Your capture time will be (obviously) the same time - the only increase is the MPEG Streamclip conversion which takes about 2.5 x real time.

Quality is really good. But you must follow my instructions to the letter.

You'll be happy. And the bonus is that you will be editing in DVCPro HD format.

Let me know how it works out for you if you try it - or if you have any questions. harry323@pacbell.net



Barlow Elton June 6th, 2006 08:05 PM

Hate to have led you down such a complicated road before, Harry, but I think the SDI thing is totally unneccesary now for 24F capture and conversion (from HDV tape) to a progressive format.

I've captured entire tapes of 24F as a single m2t and then converted this way with no issues.


Harry Bromley-Davenport June 6th, 2006 09:06 PM


Well. I'll have to check that one out.

But I imagine that there is all that conversion / rendering time on the end coming through MPEG Streamclip, No?

Anyway, I've done most of the project this way, so I'm not going to change now.

I hope you noticed that I credited you on the front of my diatribe.



Barlow Elton June 6th, 2006 10:43 PM

Totally understand where you're coming from. No need to switch horses mid-stream...but this way avoids loss of sync and having to capture audio at all. Michael Galvan was the first to show me this approach, and that was just a few short weeks ago.

My conversion times are close to 1--1.5 real time, meaning an hour of footage takes about 60 to 90 min. for conversion to DVCProHD, PhotoJPEG, AIC etc. This is with a G5 dual 2.7 and SATA drives. So it takes roughly 2.5 hrs to capture and convert to the editing format of choice.

I find this method to be WAAAY easier.

Harry Bromley-Davenport June 7th, 2006 12:07 AM

Barlow, O Wise One.

1. When you convert via MPEG Streamclip, are you using 1920x1080 plain or 1920x1080 unscaled? I've been using "unscaled" because I read some learned article that said this was better.

The reason I ask is that the unscaled option takes 2.5 x real time, whereas the "plain" option, as you mention, takes a little under 1.5 real time.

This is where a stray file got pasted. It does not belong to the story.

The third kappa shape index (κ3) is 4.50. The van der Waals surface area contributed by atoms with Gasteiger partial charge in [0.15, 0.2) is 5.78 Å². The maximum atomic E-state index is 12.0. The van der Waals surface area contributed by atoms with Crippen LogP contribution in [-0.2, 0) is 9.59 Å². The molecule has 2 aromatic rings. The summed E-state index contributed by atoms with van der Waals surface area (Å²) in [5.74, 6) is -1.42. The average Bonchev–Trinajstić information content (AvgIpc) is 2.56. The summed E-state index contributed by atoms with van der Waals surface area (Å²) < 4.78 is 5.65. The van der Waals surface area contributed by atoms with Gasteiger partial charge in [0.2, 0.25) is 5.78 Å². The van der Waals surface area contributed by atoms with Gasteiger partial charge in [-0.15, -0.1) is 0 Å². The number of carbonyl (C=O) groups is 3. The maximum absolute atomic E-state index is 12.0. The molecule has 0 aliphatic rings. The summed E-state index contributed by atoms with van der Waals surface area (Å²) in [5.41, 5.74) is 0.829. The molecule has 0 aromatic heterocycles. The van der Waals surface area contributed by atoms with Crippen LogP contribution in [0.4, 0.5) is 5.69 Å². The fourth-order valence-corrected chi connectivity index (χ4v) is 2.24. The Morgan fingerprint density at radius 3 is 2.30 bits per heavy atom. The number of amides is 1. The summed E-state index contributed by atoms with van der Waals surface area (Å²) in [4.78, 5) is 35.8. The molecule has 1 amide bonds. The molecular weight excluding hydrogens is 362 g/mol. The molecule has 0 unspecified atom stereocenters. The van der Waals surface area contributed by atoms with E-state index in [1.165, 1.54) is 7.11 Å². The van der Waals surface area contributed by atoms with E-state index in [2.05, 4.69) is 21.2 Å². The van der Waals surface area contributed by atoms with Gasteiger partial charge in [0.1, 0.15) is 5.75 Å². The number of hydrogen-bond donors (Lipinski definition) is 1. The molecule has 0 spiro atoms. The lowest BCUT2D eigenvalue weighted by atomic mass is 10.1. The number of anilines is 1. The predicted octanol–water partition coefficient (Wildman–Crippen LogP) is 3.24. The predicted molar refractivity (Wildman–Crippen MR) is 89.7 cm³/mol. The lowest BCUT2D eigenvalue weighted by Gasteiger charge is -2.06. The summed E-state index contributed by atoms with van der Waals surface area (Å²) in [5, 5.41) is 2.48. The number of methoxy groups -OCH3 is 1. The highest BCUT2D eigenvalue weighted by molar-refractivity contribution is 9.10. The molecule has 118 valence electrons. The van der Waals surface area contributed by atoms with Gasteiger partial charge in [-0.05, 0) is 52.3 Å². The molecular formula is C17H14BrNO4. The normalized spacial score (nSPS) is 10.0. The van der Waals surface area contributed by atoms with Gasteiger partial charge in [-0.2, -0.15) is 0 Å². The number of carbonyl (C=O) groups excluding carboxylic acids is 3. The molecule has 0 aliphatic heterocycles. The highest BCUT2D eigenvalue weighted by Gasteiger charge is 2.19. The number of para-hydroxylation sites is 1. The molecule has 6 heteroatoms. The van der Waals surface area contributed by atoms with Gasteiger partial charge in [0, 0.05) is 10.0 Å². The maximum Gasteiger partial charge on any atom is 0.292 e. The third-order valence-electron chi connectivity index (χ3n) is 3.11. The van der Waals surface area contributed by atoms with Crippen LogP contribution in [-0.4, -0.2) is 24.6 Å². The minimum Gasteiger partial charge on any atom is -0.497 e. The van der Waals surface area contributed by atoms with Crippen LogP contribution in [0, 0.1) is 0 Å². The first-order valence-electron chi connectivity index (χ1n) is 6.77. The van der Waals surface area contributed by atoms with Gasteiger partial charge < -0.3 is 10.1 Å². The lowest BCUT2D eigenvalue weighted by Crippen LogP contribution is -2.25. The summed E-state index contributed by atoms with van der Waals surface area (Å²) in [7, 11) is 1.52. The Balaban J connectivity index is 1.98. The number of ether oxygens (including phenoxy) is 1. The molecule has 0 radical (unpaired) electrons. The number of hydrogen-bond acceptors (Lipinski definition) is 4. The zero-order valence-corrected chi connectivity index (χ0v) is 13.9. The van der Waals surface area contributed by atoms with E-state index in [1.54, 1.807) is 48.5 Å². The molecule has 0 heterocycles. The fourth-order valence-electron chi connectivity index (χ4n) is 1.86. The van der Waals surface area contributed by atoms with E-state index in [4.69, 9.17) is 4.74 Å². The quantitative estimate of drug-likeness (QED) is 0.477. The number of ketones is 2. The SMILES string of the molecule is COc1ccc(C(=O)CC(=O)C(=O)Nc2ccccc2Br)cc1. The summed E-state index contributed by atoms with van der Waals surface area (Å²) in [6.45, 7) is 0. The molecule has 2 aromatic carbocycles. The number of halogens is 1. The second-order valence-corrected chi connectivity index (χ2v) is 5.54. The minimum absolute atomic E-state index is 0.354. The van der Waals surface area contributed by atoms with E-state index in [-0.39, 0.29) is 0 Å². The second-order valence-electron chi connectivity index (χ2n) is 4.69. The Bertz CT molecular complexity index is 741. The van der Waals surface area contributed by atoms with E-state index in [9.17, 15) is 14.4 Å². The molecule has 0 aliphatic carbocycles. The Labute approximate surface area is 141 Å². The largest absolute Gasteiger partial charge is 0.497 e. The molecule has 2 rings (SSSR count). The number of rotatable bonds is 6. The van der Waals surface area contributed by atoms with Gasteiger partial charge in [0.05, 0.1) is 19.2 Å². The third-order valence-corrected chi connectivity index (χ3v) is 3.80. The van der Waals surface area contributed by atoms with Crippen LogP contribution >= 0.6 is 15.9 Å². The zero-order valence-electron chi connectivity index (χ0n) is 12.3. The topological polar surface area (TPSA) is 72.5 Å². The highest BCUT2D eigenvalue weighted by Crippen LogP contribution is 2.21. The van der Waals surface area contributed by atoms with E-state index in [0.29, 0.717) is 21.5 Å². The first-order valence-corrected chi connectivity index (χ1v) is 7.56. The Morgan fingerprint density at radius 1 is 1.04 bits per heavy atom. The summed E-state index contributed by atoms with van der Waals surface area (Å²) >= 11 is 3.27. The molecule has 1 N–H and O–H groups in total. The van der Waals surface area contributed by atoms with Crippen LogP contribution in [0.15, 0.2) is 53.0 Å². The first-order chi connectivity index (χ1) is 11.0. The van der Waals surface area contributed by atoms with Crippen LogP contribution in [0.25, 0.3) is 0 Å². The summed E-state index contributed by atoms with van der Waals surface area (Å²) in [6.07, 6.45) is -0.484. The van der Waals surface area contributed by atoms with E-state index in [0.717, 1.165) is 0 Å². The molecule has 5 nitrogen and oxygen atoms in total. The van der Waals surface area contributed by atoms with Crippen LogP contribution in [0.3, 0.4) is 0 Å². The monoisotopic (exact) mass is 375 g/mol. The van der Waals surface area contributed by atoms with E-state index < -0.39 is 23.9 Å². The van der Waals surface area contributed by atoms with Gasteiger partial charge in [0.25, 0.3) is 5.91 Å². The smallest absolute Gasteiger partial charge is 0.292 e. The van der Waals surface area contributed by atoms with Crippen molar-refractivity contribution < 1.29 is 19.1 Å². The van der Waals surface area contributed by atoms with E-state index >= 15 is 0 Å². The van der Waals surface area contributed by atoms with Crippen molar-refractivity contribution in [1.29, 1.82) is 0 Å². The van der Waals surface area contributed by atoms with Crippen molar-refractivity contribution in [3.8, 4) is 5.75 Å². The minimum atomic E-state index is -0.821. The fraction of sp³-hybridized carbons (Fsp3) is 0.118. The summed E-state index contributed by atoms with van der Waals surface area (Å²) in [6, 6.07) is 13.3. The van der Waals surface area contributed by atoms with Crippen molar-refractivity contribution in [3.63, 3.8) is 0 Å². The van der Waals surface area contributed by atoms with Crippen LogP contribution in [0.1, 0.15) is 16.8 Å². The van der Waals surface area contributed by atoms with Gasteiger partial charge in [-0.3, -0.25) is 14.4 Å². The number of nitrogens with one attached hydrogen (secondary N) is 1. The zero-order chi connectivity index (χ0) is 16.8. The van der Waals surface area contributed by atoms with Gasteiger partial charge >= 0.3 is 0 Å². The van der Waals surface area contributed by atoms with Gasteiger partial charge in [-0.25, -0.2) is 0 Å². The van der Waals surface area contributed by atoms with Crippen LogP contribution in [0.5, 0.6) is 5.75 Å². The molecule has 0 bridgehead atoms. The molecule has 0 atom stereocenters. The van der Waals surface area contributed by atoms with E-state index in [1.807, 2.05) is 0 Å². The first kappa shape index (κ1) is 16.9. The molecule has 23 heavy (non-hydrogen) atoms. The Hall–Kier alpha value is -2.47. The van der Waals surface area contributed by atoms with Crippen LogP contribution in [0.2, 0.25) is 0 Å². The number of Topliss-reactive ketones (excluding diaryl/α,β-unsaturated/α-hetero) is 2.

Do you think it makes any difference?

2. I'm using Streamclip v 1.5.1. Do you think I should upgrade to 1.7 right now?

3. When I go to the Apple site to download DVHSCap I can't find it. Could you possibly send me a link?

Anyway, best wishes.

I'd like to call you in the next few days to pick your brains about a couple of things, so you may wish to hide or screen your calls.


Barlow Elton June 7th, 2006 01:04 AM

No problem Harry.

1--I force a 1920x1080 frame even when going to DVCProHD. You have to scale back with DVCProHD anyway because the format is actually 1280x1080 as FCP sees it. When you render out full raster you get clips that open up properly within QT rather than looking vertically squished.

Lately I've moved to PhotoJPEG as my 24p codec of choice because it retains more resolution than DVCProHD at a similar bit rate and is full 1080 raster. It's also cross platform compatible if you ever have to exchange footage with a compositor/FX artist, for example.

2--I think you need 1.7 to get the frame rate export option. I would upgrade immediately.

3--If you have a full install of Mac OSX 10.4 "Tiger" do a spotlight search of your own machine. It's part of the developer's apps that are optionally installed. If you can't find it, HDVxDV works too. Don't use HDVxDV for clip conversion/export though. I'm pretty sure it doesn't recognize the discrete 24p of Canon HDV 24F so it'll probably export as a 29.97 pulldown clip.

Harry Bromley-Davenport June 7th, 2006 12:34 PM

Thanks, as usual, for the advice, Barlow.

I may have to call you about some of this stuff, due to my deep ignorance of almost eveerything.



Jeff Gibbs June 7th, 2006 12:53 PM

Thanks Barlow and Harry for the help on this. I was able to use the process you outlined with success Barlow.

Harry Bromley-Davenport June 7th, 2006 01:04 PM

Congratulations. You get a big gold star in your copy book for that.



Barlow Elton June 7th, 2006 03:11 PM

Glad it worked for you Jeff. It's really the only halfway tolerable. option for 24F/P editing in FCP currently.

I imagine even when Apple officially ships FCP6 and has true 24F support, I'll still go the intermediate route as timeline performance is very important to me.

It's just gotta be snappy, period.